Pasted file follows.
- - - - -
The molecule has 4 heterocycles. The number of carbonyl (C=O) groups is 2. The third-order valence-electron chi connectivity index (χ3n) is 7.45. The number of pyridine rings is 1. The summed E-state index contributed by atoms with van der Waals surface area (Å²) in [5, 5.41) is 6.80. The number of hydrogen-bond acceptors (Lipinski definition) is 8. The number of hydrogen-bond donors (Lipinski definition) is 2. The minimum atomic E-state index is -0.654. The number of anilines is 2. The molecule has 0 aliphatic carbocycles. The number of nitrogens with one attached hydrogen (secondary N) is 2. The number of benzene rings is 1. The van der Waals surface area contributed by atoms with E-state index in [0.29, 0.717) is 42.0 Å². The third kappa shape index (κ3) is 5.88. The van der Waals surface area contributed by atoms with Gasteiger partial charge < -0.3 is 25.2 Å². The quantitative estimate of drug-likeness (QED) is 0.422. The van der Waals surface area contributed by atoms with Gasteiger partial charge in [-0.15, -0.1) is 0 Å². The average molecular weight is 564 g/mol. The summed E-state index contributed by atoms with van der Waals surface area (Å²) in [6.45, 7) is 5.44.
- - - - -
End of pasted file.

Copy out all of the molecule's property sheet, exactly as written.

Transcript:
The molecule has 4 heterocycles. The number of carbonyl (C=O) groups is 2. The third-order valence-electron chi connectivity index (χ3n) is 7.45. The number of pyridine rings is 1. The summed E-state index contributed by atoms with van der Waals surface area (Å²) in [5, 5.41) is 6.80. The number of hydrogen-bond acceptors (Lipinski definition) is 8. The number of hydrogen-bond donors (Lipinski definition) is 2. The minimum atomic E-state index is -0.654. The number of anilines is 2. The molecule has 0 aliphatic carbocycles. The number of nitrogens with one attached hydrogen (secondary N) is 2. The number of benzene rings is 1. The van der Waals surface area contributed by atoms with E-state index in [0.29, 0.717) is 42.0 Å². The third kappa shape index (κ3) is 5.88. The van der Waals surface area contributed by atoms with Gasteiger partial charge < -0.3 is 25.2 Å². The quantitative estimate of drug-likeness (QED) is 0.422. The van der Waals surface area contributed by atoms with Gasteiger partial charge in [-0.15, -0.1) is 0 Å². The average molecular weight is 564 g/mol. The summed E-state index contributed by atoms with van der Waals surface area (Å²) in [6.45, 7) is 5.44.